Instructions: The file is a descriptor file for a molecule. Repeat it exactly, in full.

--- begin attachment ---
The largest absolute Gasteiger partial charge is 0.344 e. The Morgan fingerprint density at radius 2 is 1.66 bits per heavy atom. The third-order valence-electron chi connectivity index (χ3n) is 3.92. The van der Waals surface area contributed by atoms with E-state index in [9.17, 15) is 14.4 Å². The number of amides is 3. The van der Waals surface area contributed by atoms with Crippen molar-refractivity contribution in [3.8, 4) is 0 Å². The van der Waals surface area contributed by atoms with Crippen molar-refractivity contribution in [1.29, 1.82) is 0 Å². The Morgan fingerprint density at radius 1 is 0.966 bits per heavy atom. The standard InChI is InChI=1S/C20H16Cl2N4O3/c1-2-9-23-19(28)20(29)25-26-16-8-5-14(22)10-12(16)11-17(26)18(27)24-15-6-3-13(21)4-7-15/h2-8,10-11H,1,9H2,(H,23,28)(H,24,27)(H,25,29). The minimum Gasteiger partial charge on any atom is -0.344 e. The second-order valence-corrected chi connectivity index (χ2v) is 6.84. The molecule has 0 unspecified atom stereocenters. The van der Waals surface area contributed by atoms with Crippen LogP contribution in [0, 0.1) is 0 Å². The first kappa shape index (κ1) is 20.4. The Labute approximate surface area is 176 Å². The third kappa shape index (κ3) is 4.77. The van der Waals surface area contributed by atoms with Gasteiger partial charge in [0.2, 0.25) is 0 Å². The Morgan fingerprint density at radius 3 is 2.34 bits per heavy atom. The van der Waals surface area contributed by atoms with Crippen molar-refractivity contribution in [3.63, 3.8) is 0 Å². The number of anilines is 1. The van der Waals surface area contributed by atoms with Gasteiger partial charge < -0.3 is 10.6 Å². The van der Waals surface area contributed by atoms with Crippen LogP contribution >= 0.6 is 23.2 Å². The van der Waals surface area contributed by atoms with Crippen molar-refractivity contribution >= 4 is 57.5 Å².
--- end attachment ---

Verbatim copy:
The largest absolute Gasteiger partial charge is 0.344 e. The Morgan fingerprint density at radius 2 is 1.66 bits per heavy atom. The third-order valence-electron chi connectivity index (χ3n) is 3.92. The van der Waals surface area contributed by atoms with E-state index in [9.17, 15) is 14.4 Å². The number of amides is 3. The van der Waals surface area contributed by atoms with Crippen molar-refractivity contribution in [3.8, 4) is 0 Å². The van der Waals surface area contributed by atoms with Crippen molar-refractivity contribution in [1.29, 1.82) is 0 Å². The Morgan fingerprint density at radius 1 is 0.966 bits per heavy atom. The standard InChI is InChI=1S/C20H16Cl2N4O3/c1-2-9-23-19(28)20(29)25-26-16-8-5-14(22)10-12(16)11-17(26)18(27)24-15-6-3-13(21)4-7-15/h2-8,10-11H,1,9H2,(H,23,28)(H,24,27)(H,25,29). The minimum Gasteiger partial charge on any atom is -0.344 e. The second-order valence-corrected chi connectivity index (χ2v) is 6.84. The molecule has 0 unspecified atom stereocenters. The van der Waals surface area contributed by atoms with Crippen LogP contribution in [0, 0.1) is 0 Å². The first kappa shape index (κ1) is 20.4. The Labute approximate surface area is 176 Å². The third kappa shape index (κ3) is 4.77. The van der Waals surface area contributed by atoms with Gasteiger partial charge in [0.2, 0.25) is 0 Å². The Morgan fingerprint density at radius 3 is 2.34 bits per heavy atom. The van der Waals surface area contributed by atoms with Crippen molar-refractivity contribution in [3.63, 3.8) is 0 Å². The number of anilines is 1. The van der Waals surface area contributed by atoms with Gasteiger partial charge < -0.3 is 10.6 Å². The van der Waals surface area contributed by atoms with Crippen LogP contribution >= 0.6 is 23.2 Å². The van der Waals surface area contributed by atoms with Crippen molar-refractivity contribution >= 4 is 57.5 Å².